When discussing the genesis of the Digital Yoga Network, the conversation keeps going back, as it so often does, to the subject of women.
Daniel Fisher, COO of London-based social advertising experts Viral Spiral, had been talking to media agencies about who they were looking to target, and “time and time again, it was this 18 to 44 female-skewed audience, particularly on YouTube, because it’s quite hard to reach at scale,” he says.
Around the same time, Viral Spiral was featured in an issue of Fast Company alongside a piece about YAMA Talent, a New York-based agency representing yoga experts founded by Ava Taylor, known as “the Ari Gold of yoga.”
“We reached out to see if there was anything we could do together,” Fisher recalls, “and it looked like she was bringing yoga to the masses.”
And Fisher learned that the masses are into yoga.
According to a 2012 study by the Yoga Journal, 20.4 million Americans practice yoga — up 29% from 2008 — and they spend $10.3 billion a year on yoga classes and products (including clothing, vacations and media). Of non-practitioners surveyed, 44.4% called themselves “aspirational yogis,” interested in trying yoga. Furthermore, 82.2% of those practitioners are women, 62.8% of whom are in the 18-44 age group.
From there, it’s not hard to extrapolate why they decided to pool their expertise and, together with b2b video network Rightster, create the Digital Yoga Network, which launched on Monday.
While there are other yoga channels on YouTube, such as YogaToday and Yogasync.tv, and big MCNs such as StyleHaul going after the same female demographic, the creators of the Digital Yoga Network believe there’s nobody hitting the sweet spot with the their combination of size and specificity.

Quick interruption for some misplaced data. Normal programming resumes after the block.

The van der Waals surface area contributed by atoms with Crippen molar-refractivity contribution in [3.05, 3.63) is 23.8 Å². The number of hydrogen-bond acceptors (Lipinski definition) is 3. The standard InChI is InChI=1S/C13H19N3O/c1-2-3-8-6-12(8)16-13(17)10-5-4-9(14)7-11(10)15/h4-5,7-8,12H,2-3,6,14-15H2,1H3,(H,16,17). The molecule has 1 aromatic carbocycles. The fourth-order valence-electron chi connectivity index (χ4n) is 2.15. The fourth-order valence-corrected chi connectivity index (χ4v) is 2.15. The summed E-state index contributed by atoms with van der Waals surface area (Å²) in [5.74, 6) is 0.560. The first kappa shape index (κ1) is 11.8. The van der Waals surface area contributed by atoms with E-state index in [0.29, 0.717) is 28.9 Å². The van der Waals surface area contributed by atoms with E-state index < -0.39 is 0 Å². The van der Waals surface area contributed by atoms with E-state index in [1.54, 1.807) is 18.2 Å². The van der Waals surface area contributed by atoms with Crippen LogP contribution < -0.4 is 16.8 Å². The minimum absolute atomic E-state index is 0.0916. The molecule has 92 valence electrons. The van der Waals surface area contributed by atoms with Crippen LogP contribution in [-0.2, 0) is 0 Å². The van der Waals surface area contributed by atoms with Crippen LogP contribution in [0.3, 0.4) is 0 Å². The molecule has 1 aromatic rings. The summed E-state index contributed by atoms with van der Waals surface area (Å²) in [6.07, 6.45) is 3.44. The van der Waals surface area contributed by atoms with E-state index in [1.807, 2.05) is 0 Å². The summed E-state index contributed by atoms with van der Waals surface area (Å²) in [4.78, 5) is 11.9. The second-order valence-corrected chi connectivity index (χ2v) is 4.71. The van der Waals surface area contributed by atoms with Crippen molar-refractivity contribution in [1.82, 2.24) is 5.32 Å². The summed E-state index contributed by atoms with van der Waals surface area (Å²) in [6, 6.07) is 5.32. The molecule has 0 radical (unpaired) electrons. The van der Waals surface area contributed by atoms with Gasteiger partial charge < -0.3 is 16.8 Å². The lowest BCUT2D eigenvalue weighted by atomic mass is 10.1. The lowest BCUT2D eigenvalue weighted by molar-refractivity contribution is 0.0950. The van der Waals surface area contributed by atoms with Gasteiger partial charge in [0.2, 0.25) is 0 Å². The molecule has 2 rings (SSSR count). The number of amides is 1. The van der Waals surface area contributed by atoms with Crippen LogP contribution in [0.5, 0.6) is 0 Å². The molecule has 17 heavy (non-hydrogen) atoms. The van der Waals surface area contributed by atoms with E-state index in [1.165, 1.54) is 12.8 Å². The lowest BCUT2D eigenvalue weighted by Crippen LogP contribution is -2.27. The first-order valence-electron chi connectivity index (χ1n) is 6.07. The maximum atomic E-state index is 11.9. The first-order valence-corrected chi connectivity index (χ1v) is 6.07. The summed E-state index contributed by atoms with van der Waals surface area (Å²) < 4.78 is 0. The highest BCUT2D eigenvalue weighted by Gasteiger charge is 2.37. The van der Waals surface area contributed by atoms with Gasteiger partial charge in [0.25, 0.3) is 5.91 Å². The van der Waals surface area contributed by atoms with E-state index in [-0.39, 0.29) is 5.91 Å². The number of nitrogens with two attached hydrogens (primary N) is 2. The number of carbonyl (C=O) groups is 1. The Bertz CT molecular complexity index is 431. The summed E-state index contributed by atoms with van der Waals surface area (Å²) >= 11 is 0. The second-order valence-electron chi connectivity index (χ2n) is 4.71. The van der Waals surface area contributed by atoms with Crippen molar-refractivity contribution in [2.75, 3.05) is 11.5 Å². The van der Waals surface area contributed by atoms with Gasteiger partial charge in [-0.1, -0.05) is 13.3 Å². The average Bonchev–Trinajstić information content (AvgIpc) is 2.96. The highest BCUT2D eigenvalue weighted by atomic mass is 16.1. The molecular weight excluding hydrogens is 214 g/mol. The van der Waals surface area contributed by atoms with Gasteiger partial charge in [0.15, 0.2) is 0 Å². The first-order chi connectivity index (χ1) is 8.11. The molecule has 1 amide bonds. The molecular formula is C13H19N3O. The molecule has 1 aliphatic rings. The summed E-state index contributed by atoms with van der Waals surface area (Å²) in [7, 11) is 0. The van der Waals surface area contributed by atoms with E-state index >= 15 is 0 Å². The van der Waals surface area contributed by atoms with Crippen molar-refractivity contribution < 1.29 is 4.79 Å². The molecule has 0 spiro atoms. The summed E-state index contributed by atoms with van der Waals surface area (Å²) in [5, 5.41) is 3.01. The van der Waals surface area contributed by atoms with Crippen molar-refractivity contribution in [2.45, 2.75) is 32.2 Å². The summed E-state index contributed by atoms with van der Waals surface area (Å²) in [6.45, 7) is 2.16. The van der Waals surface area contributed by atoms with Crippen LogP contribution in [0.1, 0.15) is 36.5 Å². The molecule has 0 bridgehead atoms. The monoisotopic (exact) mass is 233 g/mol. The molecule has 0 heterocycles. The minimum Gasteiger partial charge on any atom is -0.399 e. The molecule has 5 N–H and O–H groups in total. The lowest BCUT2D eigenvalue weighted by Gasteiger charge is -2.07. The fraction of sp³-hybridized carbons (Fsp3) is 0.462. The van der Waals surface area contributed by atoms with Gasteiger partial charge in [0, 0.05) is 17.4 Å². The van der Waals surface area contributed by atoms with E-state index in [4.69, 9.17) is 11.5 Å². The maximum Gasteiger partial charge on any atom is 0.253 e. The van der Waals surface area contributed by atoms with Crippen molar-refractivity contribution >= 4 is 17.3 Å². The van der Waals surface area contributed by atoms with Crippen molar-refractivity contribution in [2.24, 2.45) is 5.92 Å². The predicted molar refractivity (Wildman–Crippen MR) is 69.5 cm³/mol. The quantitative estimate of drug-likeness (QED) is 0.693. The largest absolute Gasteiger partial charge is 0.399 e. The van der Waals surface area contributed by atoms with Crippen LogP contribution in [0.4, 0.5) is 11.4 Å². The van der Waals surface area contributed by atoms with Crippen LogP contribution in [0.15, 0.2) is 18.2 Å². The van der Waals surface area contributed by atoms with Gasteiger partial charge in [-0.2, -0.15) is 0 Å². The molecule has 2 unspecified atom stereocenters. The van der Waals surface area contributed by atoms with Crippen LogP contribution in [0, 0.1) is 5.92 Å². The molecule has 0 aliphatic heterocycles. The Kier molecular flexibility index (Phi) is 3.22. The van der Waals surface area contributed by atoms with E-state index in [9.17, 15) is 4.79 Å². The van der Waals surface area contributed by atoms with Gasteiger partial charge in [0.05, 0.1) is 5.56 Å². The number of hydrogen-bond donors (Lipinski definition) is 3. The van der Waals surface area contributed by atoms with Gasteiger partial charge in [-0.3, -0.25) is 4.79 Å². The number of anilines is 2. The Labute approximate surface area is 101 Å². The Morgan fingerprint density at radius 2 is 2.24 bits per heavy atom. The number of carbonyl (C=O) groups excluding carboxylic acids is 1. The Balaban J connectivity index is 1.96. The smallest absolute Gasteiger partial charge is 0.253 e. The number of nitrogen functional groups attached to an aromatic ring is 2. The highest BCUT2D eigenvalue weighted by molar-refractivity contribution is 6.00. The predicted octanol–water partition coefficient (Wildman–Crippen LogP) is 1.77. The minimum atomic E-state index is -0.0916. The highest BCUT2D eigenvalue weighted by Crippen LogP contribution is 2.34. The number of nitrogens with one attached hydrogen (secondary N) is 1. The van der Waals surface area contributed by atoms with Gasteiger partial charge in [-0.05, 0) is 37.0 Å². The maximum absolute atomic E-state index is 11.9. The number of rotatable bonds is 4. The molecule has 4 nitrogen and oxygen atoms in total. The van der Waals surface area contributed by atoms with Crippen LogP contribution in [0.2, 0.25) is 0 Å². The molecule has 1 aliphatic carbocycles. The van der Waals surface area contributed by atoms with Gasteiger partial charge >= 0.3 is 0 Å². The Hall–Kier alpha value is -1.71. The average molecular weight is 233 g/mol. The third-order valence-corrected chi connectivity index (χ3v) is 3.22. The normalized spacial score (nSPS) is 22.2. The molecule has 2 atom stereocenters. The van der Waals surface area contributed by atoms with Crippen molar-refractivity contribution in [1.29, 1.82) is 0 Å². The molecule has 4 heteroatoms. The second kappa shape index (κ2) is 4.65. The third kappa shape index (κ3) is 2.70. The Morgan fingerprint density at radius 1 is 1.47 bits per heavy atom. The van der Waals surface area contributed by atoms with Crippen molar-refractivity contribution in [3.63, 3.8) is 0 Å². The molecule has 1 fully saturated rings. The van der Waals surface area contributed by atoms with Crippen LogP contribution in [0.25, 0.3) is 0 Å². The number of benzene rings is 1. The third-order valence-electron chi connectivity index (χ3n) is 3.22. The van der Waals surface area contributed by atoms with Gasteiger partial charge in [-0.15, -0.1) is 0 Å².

“(Yoga) is a really large, fragmented industry,” Fisher says. “What we’re essentially doing is bringing it together and trying to de-fragment it to give brands and creators more of an opportunity to leverage scale. A big part of Viral Spiral’s business is helping brands connect with creators who can make branded content for them, so there are a huge range of possibilities, from product placement to ownership of a particular channel or a particular space and even live events.”
The first step in reaching that goal was bringing in top yoga talent from the YAMA stable, including Esther Ekhart, Sadie Nardini (pictured), Meghan Currie and Patrick Beach. Non-YAMA channels are being added.
“We are pulling together a fragmented group of artists,” Taylor says. All the yoga personalities’ channels “are secured under an exclusive umbrella contract for the yoga space” and operate “on a revenue share.”
“Our current roster is focused on attractive, personable young yogis and yoginis,” adds Ben Zola, Viral Spiral’s head of research and content acquisitions. “These are people who are viewers are very interested in finding out more about.”
But it is understood that, to truly succeed, the Digital Yoga Network has to be more than just a collection of sweaty people in tights demonstrating the downward dog.
“The aim of the network is to grow into a much wider lifestyle network that is founded on the principles of yoga,” which will, of course, be reflected in the brand partners who will be invited on board.
The plan is for the network to roll out additional themes on a monthly basis.
“One month we’ll be doing post-natal yoga, the next month will be doing yoga for kids,” Fisher explains.
One of the major avenues the network plans to explore is travel.
The hosts are “forever doing retreats and seminars here there and everywhere, so they’re in the world’s most beautiful spots, meeting fantastically interesting and diverse people,” Fisher says. “In yoga terms, all doors are open to them, and that provides access to a whole interesting world of possibilities.”
The same could be said of the Digital Yoga Network itself. They plan to promote it through conventional PR, as well through social media outreach, which is “something we and our partners are very strong on internally, as is,” Zola says. “We also already have a good number of established relationships and contacts with relevant third parties which we can tap into.”
As for branding deals, there are several in the pipeline at various stages, “but nothing, I’m afraid, which we’d want to unveil just yet,” Zola says.
One thing you’re not likely to see on the network is a channel, branded or otherwise, dedicated to trendy Bikram yoga, which is practiced in a room heated to 105°F with 40% humidity.
“It’s hard to film Bikram because the lens steams up,” Fisher points out.